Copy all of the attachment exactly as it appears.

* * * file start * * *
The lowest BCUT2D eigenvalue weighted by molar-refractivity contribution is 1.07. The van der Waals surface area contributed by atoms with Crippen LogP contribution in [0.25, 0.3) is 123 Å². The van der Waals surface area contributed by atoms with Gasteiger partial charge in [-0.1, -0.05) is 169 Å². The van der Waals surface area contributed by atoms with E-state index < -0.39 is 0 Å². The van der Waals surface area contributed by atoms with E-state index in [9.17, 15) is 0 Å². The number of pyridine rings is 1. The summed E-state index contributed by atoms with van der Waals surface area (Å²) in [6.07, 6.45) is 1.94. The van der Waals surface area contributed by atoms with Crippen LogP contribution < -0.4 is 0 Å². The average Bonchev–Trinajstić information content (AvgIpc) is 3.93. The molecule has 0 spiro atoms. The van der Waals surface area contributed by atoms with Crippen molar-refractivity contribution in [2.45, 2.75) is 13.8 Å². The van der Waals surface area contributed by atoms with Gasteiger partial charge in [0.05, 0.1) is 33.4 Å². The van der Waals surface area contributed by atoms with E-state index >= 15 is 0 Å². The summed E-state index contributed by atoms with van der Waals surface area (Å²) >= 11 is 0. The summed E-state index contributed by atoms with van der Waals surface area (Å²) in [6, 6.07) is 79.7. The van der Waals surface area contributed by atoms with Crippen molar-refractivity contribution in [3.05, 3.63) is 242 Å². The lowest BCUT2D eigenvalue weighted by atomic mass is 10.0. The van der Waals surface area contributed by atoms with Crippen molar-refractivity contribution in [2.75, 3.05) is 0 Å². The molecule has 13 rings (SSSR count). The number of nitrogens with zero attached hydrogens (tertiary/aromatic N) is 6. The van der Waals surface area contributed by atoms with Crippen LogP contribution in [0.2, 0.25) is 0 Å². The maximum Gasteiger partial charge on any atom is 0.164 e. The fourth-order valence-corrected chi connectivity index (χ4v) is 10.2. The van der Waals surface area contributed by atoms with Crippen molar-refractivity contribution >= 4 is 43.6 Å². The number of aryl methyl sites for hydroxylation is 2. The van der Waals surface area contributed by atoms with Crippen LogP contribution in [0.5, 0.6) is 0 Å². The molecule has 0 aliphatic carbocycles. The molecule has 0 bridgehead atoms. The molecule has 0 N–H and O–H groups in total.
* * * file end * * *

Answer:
The lowest BCUT2D eigenvalue weighted by molar-refractivity contribution is 1.07. The van der Waals surface area contributed by atoms with Crippen LogP contribution in [0.25, 0.3) is 123 Å². The van der Waals surface area contributed by atoms with Gasteiger partial charge in [-0.1, -0.05) is 169 Å². The van der Waals surface area contributed by atoms with E-state index < -0.39 is 0 Å². The van der Waals surface area contributed by atoms with E-state index in [9.17, 15) is 0 Å². The number of pyridine rings is 1. The summed E-state index contributed by atoms with van der Waals surface area (Å²) in [6.07, 6.45) is 1.94. The van der Waals surface area contributed by atoms with Crippen LogP contribution < -0.4 is 0 Å². The average Bonchev–Trinajstić information content (AvgIpc) is 3.93. The molecule has 0 spiro atoms. The van der Waals surface area contributed by atoms with Crippen molar-refractivity contribution in [2.45, 2.75) is 13.8 Å². The van der Waals surface area contributed by atoms with Gasteiger partial charge in [0.05, 0.1) is 33.4 Å². The van der Waals surface area contributed by atoms with E-state index >= 15 is 0 Å². The summed E-state index contributed by atoms with van der Waals surface area (Å²) >= 11 is 0. The summed E-state index contributed by atoms with van der Waals surface area (Å²) in [6, 6.07) is 79.7. The van der Waals surface area contributed by atoms with Crippen molar-refractivity contribution in [3.05, 3.63) is 242 Å². The lowest BCUT2D eigenvalue weighted by atomic mass is 10.0. The van der Waals surface area contributed by atoms with Crippen molar-refractivity contribution in [2.75, 3.05) is 0 Å². The molecule has 13 rings (SSSR count). The number of nitrogens with zero attached hydrogens (tertiary/aromatic N) is 6. The van der Waals surface area contributed by atoms with Crippen LogP contribution in [0.2, 0.25) is 0 Å². The maximum Gasteiger partial charge on any atom is 0.164 e. The fourth-order valence-corrected chi connectivity index (χ4v) is 10.2. The van der Waals surface area contributed by atoms with Crippen molar-refractivity contribution >= 4 is 43.6 Å². The number of aryl methyl sites for hydroxylation is 2. The van der Waals surface area contributed by atoms with Crippen LogP contribution in [0.5, 0.6) is 0 Å². The molecule has 0 aliphatic carbocycles. The molecule has 0 bridgehead atoms. The molecule has 0 N–H and O–H groups in total.